Early Saturday morning, Roy Middleton was rummaging through his mother’s car in the driveway of his Warrington, Florida, home, looking for a cigarette, when he heard someone bark, “Get your hands where I can see them!” Middleton initially thought it was a neighbor playing a joke on him, but when he turned his head he saw Escambia County sheriff’s deputies standing in his driveway. The next thing he knew, he says, they were shooting at him. “It was like a firing squad,” Middleton told the Pensacola News Journal. “Bullets were flying everywhere.” Middleton was lucky the deputies were terrible shots. His injuries were limited to a leg wound. “My mother’s car is full of bullet holes though,” he said. “My wife had to go and get a rental.”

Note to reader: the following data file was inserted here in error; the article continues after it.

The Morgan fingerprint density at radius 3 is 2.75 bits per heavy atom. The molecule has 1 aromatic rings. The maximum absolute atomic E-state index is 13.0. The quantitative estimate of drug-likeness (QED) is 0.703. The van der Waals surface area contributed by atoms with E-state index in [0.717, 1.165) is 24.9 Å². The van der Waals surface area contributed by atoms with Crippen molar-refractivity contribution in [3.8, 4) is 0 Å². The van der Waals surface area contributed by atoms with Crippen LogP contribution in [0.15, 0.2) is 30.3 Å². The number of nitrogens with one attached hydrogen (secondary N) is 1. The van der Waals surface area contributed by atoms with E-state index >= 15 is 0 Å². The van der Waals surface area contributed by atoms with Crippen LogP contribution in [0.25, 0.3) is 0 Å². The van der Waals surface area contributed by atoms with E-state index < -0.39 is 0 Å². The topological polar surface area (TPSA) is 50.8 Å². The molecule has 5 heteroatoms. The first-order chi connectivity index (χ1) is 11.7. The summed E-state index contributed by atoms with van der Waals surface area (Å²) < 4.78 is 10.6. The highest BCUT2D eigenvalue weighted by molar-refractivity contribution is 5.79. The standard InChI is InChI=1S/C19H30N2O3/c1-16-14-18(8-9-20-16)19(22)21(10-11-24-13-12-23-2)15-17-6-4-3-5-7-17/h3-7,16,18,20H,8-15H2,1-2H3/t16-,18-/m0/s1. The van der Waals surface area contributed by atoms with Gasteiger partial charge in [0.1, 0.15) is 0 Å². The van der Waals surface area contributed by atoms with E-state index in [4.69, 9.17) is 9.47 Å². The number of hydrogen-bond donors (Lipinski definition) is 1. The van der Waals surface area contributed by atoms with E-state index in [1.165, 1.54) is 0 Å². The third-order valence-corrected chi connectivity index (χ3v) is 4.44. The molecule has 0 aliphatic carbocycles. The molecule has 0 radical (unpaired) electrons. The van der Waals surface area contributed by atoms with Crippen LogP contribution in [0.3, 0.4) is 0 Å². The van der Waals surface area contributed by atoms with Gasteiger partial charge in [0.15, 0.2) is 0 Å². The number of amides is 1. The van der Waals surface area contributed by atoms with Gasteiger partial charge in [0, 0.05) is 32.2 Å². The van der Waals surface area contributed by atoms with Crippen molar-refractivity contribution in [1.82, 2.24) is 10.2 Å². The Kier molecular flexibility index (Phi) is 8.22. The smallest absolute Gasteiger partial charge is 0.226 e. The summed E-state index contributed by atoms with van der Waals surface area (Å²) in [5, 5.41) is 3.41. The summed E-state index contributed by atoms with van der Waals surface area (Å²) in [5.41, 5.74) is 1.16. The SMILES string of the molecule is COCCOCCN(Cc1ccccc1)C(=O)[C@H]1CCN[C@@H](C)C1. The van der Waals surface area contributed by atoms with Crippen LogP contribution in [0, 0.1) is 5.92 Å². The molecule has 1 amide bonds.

The deputies came to Middleton’s house around 2:42 a.m. after a neighbor saw him reaching into the car and called 911. What happened after that, from the cops’ perspective, is unclear. But let’s say they were unnerved by Middleton’s slowness in obeying the command to show his hands and feared that he was armed. Maybe he even moved in a way that suggested to the deputies that he might be reaching for a weapon. That scenario is in some ways similar to the one confronting Merritt Landry the previous night, when he shot a teenager who had hopped the fence in front of his New Orleans home. Landry said he shot the intruder, Marshall Coulter, because he seemed to be reaching for a weapon. Coulter was in fact unarmed, although there is little doubt, given his history of burglary arrests (his brother called him “a professional thief”), what he was planning to do after climbing the fence.